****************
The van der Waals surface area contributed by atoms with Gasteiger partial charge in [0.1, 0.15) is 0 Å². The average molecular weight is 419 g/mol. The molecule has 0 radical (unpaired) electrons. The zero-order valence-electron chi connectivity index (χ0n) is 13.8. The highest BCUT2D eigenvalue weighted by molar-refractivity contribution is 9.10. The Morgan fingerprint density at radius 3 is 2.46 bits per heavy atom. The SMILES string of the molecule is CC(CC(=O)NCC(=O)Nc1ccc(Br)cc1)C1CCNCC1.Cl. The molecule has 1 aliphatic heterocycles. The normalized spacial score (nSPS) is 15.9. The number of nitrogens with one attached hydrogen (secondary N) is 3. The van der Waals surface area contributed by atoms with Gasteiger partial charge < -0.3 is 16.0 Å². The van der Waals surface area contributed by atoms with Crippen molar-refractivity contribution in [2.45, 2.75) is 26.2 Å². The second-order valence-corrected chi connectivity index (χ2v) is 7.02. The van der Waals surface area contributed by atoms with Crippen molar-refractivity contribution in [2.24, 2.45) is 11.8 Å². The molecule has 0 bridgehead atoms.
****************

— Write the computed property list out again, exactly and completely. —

The van der Waals surface area contributed by atoms with Gasteiger partial charge in [0.1, 0.15) is 0 Å². The average molecular weight is 419 g/mol. The molecule has 0 radical (unpaired) electrons. The zero-order valence-electron chi connectivity index (χ0n) is 13.8. The highest BCUT2D eigenvalue weighted by molar-refractivity contribution is 9.10. The Morgan fingerprint density at radius 3 is 2.46 bits per heavy atom. The SMILES string of the molecule is CC(CC(=O)NCC(=O)Nc1ccc(Br)cc1)C1CCNCC1.Cl. The molecule has 1 aliphatic heterocycles. The normalized spacial score (nSPS) is 15.9. The number of nitrogens with one attached hydrogen (secondary N) is 3. The van der Waals surface area contributed by atoms with Gasteiger partial charge < -0.3 is 16.0 Å². The van der Waals surface area contributed by atoms with Crippen molar-refractivity contribution in [2.45, 2.75) is 26.2 Å². The second-order valence-corrected chi connectivity index (χ2v) is 7.02. The van der Waals surface area contributed by atoms with Crippen molar-refractivity contribution in [2.24, 2.45) is 11.8 Å². The molecule has 0 bridgehead atoms.